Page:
eu usa

With President Trump now into his first full week in office, it is time to begin examining his likely impact on Europe. Not that there hasn’t been much commentary on his campaign and ostensible policies before. Long before Trump was elected president, the European press and politicians, unwisely taking their que from the viciously anti-Trump  American mainstream media, had declared Trump a ‘fascist’ (Der Spiegel), a “preacher of hate” (German foreign minister Frank-Walter Steinmeier), ‘clueless’ and a “threat to the whole world.” (EU’s parliament president, Martin Schulz). This is perhaps understandable, though not excusable, coming as it was from these predictable leftist sources. Unfortunately, this Trump derangement syndrome has become even more ubiquitous since his inauguration and not just from the Left.  A case in point is a long article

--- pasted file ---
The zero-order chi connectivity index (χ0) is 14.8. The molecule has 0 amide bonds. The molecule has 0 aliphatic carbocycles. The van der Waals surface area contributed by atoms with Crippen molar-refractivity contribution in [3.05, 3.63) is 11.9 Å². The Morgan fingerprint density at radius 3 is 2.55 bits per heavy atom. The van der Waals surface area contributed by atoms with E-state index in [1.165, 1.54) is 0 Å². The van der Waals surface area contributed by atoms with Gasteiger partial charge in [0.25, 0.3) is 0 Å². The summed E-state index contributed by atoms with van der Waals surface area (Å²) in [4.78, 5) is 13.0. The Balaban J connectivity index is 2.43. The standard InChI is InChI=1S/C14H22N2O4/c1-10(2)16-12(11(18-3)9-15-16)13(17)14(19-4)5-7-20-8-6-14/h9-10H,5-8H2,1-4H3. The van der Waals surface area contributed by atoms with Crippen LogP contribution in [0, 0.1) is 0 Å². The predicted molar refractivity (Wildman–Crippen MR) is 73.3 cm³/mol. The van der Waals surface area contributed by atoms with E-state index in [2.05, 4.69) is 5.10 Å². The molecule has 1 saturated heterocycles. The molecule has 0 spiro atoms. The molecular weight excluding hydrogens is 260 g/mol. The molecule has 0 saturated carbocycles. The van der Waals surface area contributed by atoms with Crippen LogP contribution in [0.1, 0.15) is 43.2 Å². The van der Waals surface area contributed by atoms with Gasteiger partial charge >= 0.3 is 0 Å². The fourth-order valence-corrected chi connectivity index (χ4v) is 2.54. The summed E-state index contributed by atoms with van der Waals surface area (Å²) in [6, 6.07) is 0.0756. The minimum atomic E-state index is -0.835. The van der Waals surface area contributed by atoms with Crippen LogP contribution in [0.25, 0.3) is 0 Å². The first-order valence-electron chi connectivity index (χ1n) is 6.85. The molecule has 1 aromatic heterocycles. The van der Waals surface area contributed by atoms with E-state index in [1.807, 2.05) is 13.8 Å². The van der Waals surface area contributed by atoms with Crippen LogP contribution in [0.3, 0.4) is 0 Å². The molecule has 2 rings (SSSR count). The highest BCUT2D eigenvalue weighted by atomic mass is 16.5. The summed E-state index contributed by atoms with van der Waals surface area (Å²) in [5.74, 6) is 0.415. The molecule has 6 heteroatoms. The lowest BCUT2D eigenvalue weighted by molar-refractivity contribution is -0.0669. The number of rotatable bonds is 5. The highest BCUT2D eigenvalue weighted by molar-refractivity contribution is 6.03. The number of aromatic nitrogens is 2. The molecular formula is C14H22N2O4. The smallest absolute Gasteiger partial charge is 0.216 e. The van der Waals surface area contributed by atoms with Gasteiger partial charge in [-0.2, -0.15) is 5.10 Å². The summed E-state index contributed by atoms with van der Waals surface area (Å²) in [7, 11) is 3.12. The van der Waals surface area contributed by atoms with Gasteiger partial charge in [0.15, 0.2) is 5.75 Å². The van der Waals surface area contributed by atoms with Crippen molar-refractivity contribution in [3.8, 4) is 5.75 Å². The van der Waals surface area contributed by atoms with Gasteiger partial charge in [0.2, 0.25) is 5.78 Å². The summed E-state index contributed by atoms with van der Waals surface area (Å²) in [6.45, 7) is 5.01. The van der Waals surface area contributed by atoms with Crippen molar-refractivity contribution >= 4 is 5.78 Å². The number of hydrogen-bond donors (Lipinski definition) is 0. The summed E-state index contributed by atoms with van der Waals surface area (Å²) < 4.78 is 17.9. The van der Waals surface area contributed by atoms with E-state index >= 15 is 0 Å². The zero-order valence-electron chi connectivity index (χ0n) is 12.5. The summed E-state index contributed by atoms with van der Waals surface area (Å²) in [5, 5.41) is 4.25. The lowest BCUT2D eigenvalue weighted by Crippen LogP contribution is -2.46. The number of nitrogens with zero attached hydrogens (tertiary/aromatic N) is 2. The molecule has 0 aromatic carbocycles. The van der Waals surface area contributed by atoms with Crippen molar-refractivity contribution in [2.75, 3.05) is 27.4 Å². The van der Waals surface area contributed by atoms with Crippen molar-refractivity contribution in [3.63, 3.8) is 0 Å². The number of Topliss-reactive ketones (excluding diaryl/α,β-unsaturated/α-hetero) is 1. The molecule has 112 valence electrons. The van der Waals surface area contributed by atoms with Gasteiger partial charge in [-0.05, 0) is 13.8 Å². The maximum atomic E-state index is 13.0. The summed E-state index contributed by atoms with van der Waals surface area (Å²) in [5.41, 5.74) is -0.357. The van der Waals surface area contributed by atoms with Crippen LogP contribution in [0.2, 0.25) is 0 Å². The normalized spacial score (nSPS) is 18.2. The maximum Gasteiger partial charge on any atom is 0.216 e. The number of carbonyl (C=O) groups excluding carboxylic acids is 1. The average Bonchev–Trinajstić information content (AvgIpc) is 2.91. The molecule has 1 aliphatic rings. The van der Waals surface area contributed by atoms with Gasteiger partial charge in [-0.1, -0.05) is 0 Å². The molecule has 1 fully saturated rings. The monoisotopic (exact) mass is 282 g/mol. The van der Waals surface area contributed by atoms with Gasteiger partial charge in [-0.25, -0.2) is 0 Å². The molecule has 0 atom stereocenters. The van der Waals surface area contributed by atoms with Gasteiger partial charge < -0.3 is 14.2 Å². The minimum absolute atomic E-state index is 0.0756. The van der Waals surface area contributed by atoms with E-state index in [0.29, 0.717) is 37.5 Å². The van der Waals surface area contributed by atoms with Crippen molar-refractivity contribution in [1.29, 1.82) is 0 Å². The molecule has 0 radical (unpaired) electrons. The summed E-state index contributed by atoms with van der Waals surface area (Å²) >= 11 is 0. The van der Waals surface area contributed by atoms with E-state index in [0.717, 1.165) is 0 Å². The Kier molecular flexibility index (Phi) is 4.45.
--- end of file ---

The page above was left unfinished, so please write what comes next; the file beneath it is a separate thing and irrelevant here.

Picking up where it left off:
In the era of fake news, democracies need to protect themselves from a deluge of disinformation. False facts and unsubstantiated rumors not only provide fertile ground for political extremists to fool the public, they can also discredit and undermine the legitimacy of democratic institutions.   European countries facing general elections this year have become particularly vulnerable and concerned about fake news that can influence the outcome. Officials and analysts are looking at the conduct of the US elections as a negative precedent. American intelligence sources are convinced that Russian professionals created false stories to influence the election in favor of Donald Trump. Fake news was sent through Facebook, Google, Twitter, and other social media outlets, although no one can accurately measure how it swayed voters.   With Germany facing general